Is The Global Oil Industry Relying Too Much On China?


By Irina Slav

Chinese oil imports are among the closest watched indicators for global oil demand trends in the world. That’s despite the fact there are things like seasonal factors affecting the country’s demand for oil and price considerations. The dominant narrative remains that if China is buying, all is well for oil, and prices will go up. If China is reducing its buying, the outlook immediately dims.

However, recently things have not been so clear-cut, as Reuters’ columnist Clyde Russell wrote this week. China’s oil imports in April, he said, were higher than they were a year ago but lower than they were in March. This made judging whether the Chinese economy was continuing on its strong growth path or the recovery path was losing steam more difficult.

Indeed, China’s April oil imports, based on early data, were up by 5 percent on the year but 11 percent down on the month. Official data from the country’s customs agency later revealed that April imports were actually lower on the year as well, by 0.2 percent. Even such a minor decline is enough to spark worry about China’s economy as dozens of observers and oil market players continue to pin hopes and plans on a constant, uninterrupted Chinese economic growth curve.

Even though April imports were down on the year—and on March—there are factors other than demand at play as they always are. It’s maintenance season for Chinese refineries. It, therefore, makes sense for their operators to reduce their crude intake, especially after months of record buying thanks to low prices.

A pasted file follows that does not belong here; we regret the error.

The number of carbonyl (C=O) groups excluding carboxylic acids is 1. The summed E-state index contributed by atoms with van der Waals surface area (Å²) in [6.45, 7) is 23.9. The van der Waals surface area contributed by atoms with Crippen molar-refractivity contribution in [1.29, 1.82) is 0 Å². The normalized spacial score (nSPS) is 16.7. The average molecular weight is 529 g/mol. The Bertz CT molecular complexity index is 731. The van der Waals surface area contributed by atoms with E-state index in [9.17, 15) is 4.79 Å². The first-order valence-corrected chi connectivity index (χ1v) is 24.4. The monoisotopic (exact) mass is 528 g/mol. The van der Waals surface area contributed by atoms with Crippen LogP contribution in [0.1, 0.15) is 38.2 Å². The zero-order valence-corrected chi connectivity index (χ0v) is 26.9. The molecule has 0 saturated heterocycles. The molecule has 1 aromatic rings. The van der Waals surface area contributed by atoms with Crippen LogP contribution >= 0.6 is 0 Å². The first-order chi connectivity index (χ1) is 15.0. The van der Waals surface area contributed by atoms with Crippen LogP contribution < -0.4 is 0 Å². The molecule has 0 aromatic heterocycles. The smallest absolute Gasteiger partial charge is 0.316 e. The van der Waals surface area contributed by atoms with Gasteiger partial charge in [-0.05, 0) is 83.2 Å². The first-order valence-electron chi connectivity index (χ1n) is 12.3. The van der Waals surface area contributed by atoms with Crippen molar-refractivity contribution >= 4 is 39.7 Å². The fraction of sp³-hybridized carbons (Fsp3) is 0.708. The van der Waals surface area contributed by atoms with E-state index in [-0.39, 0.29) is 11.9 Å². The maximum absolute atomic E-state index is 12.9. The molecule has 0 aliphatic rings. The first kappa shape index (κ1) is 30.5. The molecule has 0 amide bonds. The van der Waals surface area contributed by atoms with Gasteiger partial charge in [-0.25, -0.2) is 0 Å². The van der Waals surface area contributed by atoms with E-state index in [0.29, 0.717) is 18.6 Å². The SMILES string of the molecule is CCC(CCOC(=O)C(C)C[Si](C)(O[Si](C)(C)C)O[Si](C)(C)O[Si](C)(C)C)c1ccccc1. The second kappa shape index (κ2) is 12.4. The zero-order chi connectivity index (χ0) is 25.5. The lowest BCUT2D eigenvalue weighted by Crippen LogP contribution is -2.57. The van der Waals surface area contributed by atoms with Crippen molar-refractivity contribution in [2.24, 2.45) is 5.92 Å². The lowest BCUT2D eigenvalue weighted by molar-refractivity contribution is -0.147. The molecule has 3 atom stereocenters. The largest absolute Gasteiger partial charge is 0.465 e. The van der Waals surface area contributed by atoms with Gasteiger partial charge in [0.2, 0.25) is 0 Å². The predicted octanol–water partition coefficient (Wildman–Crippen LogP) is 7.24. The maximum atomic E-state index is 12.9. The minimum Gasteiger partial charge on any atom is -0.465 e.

Speaking of prices, these are on the mend, which is a deterrent for buyers who have gotten used to cheap and abundant crude supplies. Reuters’ Russell notes that estimates point towards China adding some 1.29 million barrels daily to its strategic and commercial oil inventories last year.

It is unclear whether it is still buying oil for its reserves because the country does not release inventory figures. According to Russell, import levels of below 10 million bpd are likely to mean China is not buying to add to its reserves. Import levels of over 11 million bpd suggest it is adding to inventories.

This question may be important for short-term oil trading decisions, but over the long term, it becomes less relevant. China’s oil consumption tripled over the last two decades, from 4.7 million bpd in 2000 to 14.1 million bpd in 2019, Oxford Energy said in a 2020 report on Chinese oil demand and the pandemic, citing data from BP.

What’s more, the country’s oil thirst will continue to grow in the coming years as well, regardless of its renewable energy plans and ambitions. This growth, according to Oxford Energy, will be slower because of the aforementioned plans and ambitions, but it will be there. And it will be important just how much demand grows.

“Whether China’s oil demand will increase by closer to 3 or 4 mb/d over the next two decades is extremely significant for global markets, especially in the context of the global energy transition and concerns about peak oil demand,” Oxford Energy analysts wrote. “Even a small adjustment in the outlook for a country that consumed 14 mb/d of oil in 2019 has huge ramifications for suppliers, refiners, and traders worldwide.”

The problem with outlooks is that they rarely—if ever—capture a complete picture of reality. For example, this report, like others, talks about electric vehicles, renewable energy, and petrochemicals as some of the factors that will determine future oil demand in the world’s about-to-be largest consumer.

The extent to which they will determine it, in reality, remains hidden from view: after all, while China is planning massive adoption of EVs and huge additions to its renewable energy capacity, it is also building new coal power plants to ensure a reliable supply of energy.

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